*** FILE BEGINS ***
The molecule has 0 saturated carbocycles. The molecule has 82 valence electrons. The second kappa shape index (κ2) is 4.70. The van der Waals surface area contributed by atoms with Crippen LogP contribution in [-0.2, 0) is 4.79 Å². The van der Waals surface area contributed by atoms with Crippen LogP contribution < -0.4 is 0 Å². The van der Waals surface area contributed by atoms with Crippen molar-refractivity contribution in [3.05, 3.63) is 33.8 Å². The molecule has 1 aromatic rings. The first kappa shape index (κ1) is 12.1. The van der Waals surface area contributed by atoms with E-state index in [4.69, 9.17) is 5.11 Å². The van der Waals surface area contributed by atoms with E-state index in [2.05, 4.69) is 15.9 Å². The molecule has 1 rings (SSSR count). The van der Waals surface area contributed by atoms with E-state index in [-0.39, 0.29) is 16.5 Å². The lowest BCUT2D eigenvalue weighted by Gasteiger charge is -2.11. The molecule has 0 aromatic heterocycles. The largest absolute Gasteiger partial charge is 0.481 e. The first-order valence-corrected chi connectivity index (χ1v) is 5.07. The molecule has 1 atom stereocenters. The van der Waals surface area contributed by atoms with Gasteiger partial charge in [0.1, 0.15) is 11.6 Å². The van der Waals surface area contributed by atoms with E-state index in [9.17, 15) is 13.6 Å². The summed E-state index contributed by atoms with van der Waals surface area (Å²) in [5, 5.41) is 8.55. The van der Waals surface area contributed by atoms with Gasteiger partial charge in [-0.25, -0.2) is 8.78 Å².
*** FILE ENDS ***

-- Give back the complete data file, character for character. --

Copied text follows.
The molecule has 0 saturated carbocycles. The molecule has 82 valence electrons. The second kappa shape index (κ2) is 4.70. The van der Waals surface area contributed by atoms with Crippen LogP contribution in [-0.2, 0) is 4.79 Å². The van der Waals surface area contributed by atoms with Crippen LogP contribution < -0.4 is 0 Å². The van der Waals surface area contributed by atoms with Crippen molar-refractivity contribution in [3.05, 3.63) is 33.8 Å². The molecule has 1 aromatic rings. The first kappa shape index (κ1) is 12.1. The van der Waals surface area contributed by atoms with E-state index in [4.69, 9.17) is 5.11 Å². The van der Waals surface area contributed by atoms with E-state index in [2.05, 4.69) is 15.9 Å². The molecule has 1 rings (SSSR count). The van der Waals surface area contributed by atoms with E-state index in [-0.39, 0.29) is 16.5 Å². The lowest BCUT2D eigenvalue weighted by Gasteiger charge is -2.11. The molecule has 0 aromatic heterocycles. The largest absolute Gasteiger partial charge is 0.481 e. The first-order valence-corrected chi connectivity index (χ1v) is 5.07. The molecule has 1 atom stereocenters. The van der Waals surface area contributed by atoms with Gasteiger partial charge in [0.1, 0.15) is 11.6 Å². The van der Waals surface area contributed by atoms with E-state index in [9.17, 15) is 13.6 Å². The summed E-state index contributed by atoms with van der Waals surface area (Å²) in [5, 5.41) is 8.55. The van der Waals surface area contributed by atoms with Gasteiger partial charge in [-0.25, -0.2) is 8.78 Å².